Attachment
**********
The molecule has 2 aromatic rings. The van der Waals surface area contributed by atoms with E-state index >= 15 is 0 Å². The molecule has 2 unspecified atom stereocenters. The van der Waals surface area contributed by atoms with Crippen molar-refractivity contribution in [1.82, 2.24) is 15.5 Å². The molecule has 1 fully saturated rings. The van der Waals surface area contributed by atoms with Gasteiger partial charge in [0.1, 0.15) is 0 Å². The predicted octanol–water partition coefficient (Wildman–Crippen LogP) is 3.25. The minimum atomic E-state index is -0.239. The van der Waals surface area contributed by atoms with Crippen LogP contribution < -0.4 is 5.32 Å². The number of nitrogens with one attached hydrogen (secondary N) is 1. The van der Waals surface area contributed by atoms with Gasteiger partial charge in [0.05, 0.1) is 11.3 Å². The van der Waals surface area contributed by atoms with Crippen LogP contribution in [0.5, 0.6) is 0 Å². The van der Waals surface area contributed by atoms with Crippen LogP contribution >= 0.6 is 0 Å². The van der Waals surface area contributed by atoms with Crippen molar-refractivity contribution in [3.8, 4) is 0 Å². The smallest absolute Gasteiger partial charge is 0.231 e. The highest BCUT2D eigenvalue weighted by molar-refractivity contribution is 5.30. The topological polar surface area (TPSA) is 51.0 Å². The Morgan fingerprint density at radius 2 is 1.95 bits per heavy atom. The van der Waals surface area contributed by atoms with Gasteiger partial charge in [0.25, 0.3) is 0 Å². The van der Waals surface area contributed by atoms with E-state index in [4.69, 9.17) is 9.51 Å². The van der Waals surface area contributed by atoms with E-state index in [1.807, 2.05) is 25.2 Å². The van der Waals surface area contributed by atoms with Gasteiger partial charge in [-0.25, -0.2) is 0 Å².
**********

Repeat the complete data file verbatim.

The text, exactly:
The molecule has 2 aromatic rings. The van der Waals surface area contributed by atoms with E-state index >= 15 is 0 Å². The molecule has 2 unspecified atom stereocenters. The van der Waals surface area contributed by atoms with Crippen molar-refractivity contribution in [1.82, 2.24) is 15.5 Å². The molecule has 1 fully saturated rings. The van der Waals surface area contributed by atoms with Gasteiger partial charge in [0.1, 0.15) is 0 Å². The predicted octanol–water partition coefficient (Wildman–Crippen LogP) is 3.25. The minimum atomic E-state index is -0.239. The van der Waals surface area contributed by atoms with Crippen LogP contribution < -0.4 is 5.32 Å². The number of nitrogens with one attached hydrogen (secondary N) is 1. The van der Waals surface area contributed by atoms with Gasteiger partial charge in [0.05, 0.1) is 11.3 Å². The van der Waals surface area contributed by atoms with Crippen LogP contribution in [0.5, 0.6) is 0 Å². The van der Waals surface area contributed by atoms with Crippen LogP contribution >= 0.6 is 0 Å². The van der Waals surface area contributed by atoms with Crippen molar-refractivity contribution in [3.8, 4) is 0 Å². The smallest absolute Gasteiger partial charge is 0.231 e. The highest BCUT2D eigenvalue weighted by molar-refractivity contribution is 5.30. The topological polar surface area (TPSA) is 51.0 Å². The Morgan fingerprint density at radius 2 is 1.95 bits per heavy atom. The van der Waals surface area contributed by atoms with Gasteiger partial charge in [0.25, 0.3) is 0 Å². The van der Waals surface area contributed by atoms with E-state index in [4.69, 9.17) is 9.51 Å². The van der Waals surface area contributed by atoms with E-state index in [1.807, 2.05) is 25.2 Å². The van der Waals surface area contributed by atoms with Gasteiger partial charge in [-0.25, -0.2) is 0 Å².